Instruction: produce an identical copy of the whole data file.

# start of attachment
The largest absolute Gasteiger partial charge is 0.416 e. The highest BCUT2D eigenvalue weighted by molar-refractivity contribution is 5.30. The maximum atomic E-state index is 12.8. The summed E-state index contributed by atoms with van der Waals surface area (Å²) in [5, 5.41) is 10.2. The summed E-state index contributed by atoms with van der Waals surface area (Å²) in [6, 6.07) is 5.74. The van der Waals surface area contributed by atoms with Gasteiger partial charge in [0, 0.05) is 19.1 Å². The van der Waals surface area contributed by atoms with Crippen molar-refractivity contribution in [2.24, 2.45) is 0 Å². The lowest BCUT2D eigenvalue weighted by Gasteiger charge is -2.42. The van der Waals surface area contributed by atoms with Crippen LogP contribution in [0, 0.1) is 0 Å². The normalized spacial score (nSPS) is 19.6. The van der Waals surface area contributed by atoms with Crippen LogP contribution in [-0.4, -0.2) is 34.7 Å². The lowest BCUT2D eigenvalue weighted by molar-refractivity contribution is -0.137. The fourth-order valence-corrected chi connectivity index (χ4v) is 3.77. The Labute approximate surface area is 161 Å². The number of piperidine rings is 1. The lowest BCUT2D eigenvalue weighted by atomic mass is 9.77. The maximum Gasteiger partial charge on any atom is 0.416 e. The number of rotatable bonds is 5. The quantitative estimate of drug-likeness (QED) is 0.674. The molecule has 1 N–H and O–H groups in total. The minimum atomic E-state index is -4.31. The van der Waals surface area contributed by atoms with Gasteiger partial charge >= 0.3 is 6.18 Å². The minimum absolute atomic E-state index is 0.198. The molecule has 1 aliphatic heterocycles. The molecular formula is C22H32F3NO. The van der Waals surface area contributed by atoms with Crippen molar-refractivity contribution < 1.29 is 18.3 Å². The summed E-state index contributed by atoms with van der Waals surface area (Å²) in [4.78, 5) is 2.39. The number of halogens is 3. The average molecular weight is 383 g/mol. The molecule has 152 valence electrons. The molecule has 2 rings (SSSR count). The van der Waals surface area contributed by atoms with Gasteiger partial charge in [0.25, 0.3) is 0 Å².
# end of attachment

The largest absolute Gasteiger partial charge is 0.416 e. The highest BCUT2D eigenvalue weighted by molar-refractivity contribution is 5.30. The maximum atomic E-state index is 12.8. The summed E-state index contributed by atoms with van der Waals surface area (Å²) in [5, 5.41) is 10.2. The summed E-state index contributed by atoms with van der Waals surface area (Å²) in [6, 6.07) is 5.74. The van der Waals surface area contributed by atoms with Gasteiger partial charge in [0, 0.05) is 19.1 Å². The van der Waals surface area contributed by atoms with Crippen molar-refractivity contribution in [2.24, 2.45) is 0 Å². The lowest BCUT2D eigenvalue weighted by Gasteiger charge is -2.42. The van der Waals surface area contributed by atoms with Crippen LogP contribution in [0, 0.1) is 0 Å². The normalized spacial score (nSPS) is 19.6. The van der Waals surface area contributed by atoms with Crippen LogP contribution in [-0.4, -0.2) is 34.7 Å². The lowest BCUT2D eigenvalue weighted by molar-refractivity contribution is -0.137. The fourth-order valence-corrected chi connectivity index (χ4v) is 3.77. The Labute approximate surface area is 161 Å². The number of piperidine rings is 1. The lowest BCUT2D eigenvalue weighted by atomic mass is 9.77. The maximum Gasteiger partial charge on any atom is 0.416 e. The number of rotatable bonds is 5. The quantitative estimate of drug-likeness (QED) is 0.674. The molecule has 1 N–H and O–H groups in total. The minimum atomic E-state index is -4.31. The van der Waals surface area contributed by atoms with Gasteiger partial charge >= 0.3 is 6.18 Å². The minimum absolute atomic E-state index is 0.198. The molecule has 1 aliphatic heterocycles. The molecular formula is C22H32F3NO. The van der Waals surface area contributed by atoms with Crippen molar-refractivity contribution < 1.29 is 18.3 Å². The summed E-state index contributed by atoms with van der Waals surface area (Å²) in [4.78, 5) is 2.39. The number of halogens is 3. The average molecular weight is 383 g/mol. The molecule has 152 valence electrons. The molecule has 2 rings (SSSR count). The van der Waals surface area contributed by atoms with Gasteiger partial charge in [0.25, 0.3) is 0 Å².